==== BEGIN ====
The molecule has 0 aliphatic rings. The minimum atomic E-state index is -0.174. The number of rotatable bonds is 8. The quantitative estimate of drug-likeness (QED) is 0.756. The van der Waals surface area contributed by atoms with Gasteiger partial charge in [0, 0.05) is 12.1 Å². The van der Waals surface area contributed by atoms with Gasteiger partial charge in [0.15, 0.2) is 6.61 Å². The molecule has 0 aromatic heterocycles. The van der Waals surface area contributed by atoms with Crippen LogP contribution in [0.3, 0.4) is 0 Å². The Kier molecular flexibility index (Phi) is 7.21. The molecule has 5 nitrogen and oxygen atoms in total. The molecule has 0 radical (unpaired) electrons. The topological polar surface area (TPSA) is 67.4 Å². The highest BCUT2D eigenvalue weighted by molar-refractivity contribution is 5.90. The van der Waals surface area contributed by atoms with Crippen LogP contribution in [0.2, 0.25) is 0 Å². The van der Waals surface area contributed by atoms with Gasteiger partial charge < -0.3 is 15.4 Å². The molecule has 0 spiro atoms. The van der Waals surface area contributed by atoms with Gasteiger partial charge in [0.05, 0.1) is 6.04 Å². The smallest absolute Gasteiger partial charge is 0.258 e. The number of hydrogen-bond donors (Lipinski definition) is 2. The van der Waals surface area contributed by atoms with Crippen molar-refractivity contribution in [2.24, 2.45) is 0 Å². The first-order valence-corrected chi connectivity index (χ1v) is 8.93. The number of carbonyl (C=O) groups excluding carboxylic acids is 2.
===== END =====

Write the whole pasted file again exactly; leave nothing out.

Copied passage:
The molecule has 0 aliphatic rings. The minimum atomic E-state index is -0.174. The number of rotatable bonds is 8. The quantitative estimate of drug-likeness (QED) is 0.756. The van der Waals surface area contributed by atoms with Gasteiger partial charge in [0, 0.05) is 12.1 Å². The van der Waals surface area contributed by atoms with Gasteiger partial charge in [0.15, 0.2) is 6.61 Å². The molecule has 0 aromatic heterocycles. The van der Waals surface area contributed by atoms with Crippen LogP contribution in [0.3, 0.4) is 0 Å². The Kier molecular flexibility index (Phi) is 7.21. The molecule has 5 nitrogen and oxygen atoms in total. The molecule has 0 radical (unpaired) electrons. The topological polar surface area (TPSA) is 67.4 Å². The highest BCUT2D eigenvalue weighted by molar-refractivity contribution is 5.90. The van der Waals surface area contributed by atoms with Crippen LogP contribution in [0.2, 0.25) is 0 Å². The van der Waals surface area contributed by atoms with Gasteiger partial charge < -0.3 is 15.4 Å². The molecule has 0 spiro atoms. The van der Waals surface area contributed by atoms with Gasteiger partial charge in [0.05, 0.1) is 6.04 Å². The smallest absolute Gasteiger partial charge is 0.258 e. The number of hydrogen-bond donors (Lipinski definition) is 2. The van der Waals surface area contributed by atoms with Crippen molar-refractivity contribution in [2.24, 2.45) is 0 Å². The first-order valence-corrected chi connectivity index (χ1v) is 8.93. The number of carbonyl (C=O) groups excluding carboxylic acids is 2.